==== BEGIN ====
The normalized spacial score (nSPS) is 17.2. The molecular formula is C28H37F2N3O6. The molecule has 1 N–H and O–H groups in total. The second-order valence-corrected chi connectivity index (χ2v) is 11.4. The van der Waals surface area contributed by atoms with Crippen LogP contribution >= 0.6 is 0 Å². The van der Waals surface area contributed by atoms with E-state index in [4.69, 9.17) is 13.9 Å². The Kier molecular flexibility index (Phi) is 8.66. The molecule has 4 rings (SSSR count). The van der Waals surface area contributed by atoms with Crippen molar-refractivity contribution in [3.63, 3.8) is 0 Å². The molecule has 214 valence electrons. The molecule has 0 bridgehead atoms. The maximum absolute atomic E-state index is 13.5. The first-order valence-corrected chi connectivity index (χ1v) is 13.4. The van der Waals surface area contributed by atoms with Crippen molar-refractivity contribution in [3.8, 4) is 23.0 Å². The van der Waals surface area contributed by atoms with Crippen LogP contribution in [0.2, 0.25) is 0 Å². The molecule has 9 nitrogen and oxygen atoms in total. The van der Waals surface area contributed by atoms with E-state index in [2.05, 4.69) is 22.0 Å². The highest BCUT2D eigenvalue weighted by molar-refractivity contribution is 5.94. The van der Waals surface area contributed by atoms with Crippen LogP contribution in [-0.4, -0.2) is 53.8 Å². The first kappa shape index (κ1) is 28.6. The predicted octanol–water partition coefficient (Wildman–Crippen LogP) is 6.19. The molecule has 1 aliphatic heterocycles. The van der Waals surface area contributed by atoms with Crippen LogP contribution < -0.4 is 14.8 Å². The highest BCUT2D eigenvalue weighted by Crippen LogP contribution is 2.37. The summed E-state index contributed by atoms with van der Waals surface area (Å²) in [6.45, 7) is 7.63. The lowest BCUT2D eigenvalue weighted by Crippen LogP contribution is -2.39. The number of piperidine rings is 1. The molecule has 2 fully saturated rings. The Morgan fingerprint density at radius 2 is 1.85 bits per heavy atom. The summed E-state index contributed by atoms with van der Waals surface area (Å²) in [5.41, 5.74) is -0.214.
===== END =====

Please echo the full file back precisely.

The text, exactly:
The normalized spacial score (nSPS) is 17.2. The molecular formula is C28H37F2N3O6. The molecule has 1 N–H and O–H groups in total. The second-order valence-corrected chi connectivity index (χ2v) is 11.4. The van der Waals surface area contributed by atoms with Crippen LogP contribution >= 0.6 is 0 Å². The van der Waals surface area contributed by atoms with E-state index in [4.69, 9.17) is 13.9 Å². The Kier molecular flexibility index (Phi) is 8.66. The molecule has 4 rings (SSSR count). The van der Waals surface area contributed by atoms with Crippen molar-refractivity contribution in [3.63, 3.8) is 0 Å². The molecule has 214 valence electrons. The molecule has 0 bridgehead atoms. The maximum absolute atomic E-state index is 13.5. The first-order valence-corrected chi connectivity index (χ1v) is 13.4. The van der Waals surface area contributed by atoms with Crippen molar-refractivity contribution in [3.8, 4) is 23.0 Å². The van der Waals surface area contributed by atoms with Crippen LogP contribution in [0.2, 0.25) is 0 Å². The molecule has 9 nitrogen and oxygen atoms in total. The van der Waals surface area contributed by atoms with E-state index in [2.05, 4.69) is 22.0 Å². The highest BCUT2D eigenvalue weighted by molar-refractivity contribution is 5.94. The van der Waals surface area contributed by atoms with Crippen LogP contribution in [-0.4, -0.2) is 53.8 Å². The first kappa shape index (κ1) is 28.6. The predicted octanol–water partition coefficient (Wildman–Crippen LogP) is 6.19. The molecule has 1 aliphatic heterocycles. The van der Waals surface area contributed by atoms with Crippen LogP contribution < -0.4 is 14.8 Å². The highest BCUT2D eigenvalue weighted by Crippen LogP contribution is 2.37. The summed E-state index contributed by atoms with van der Waals surface area (Å²) in [6.45, 7) is 7.63. The lowest BCUT2D eigenvalue weighted by Crippen LogP contribution is -2.39. The number of piperidine rings is 1. The molecule has 2 fully saturated rings. The Morgan fingerprint density at radius 2 is 1.85 bits per heavy atom. The summed E-state index contributed by atoms with van der Waals surface area (Å²) in [5.41, 5.74) is -0.214.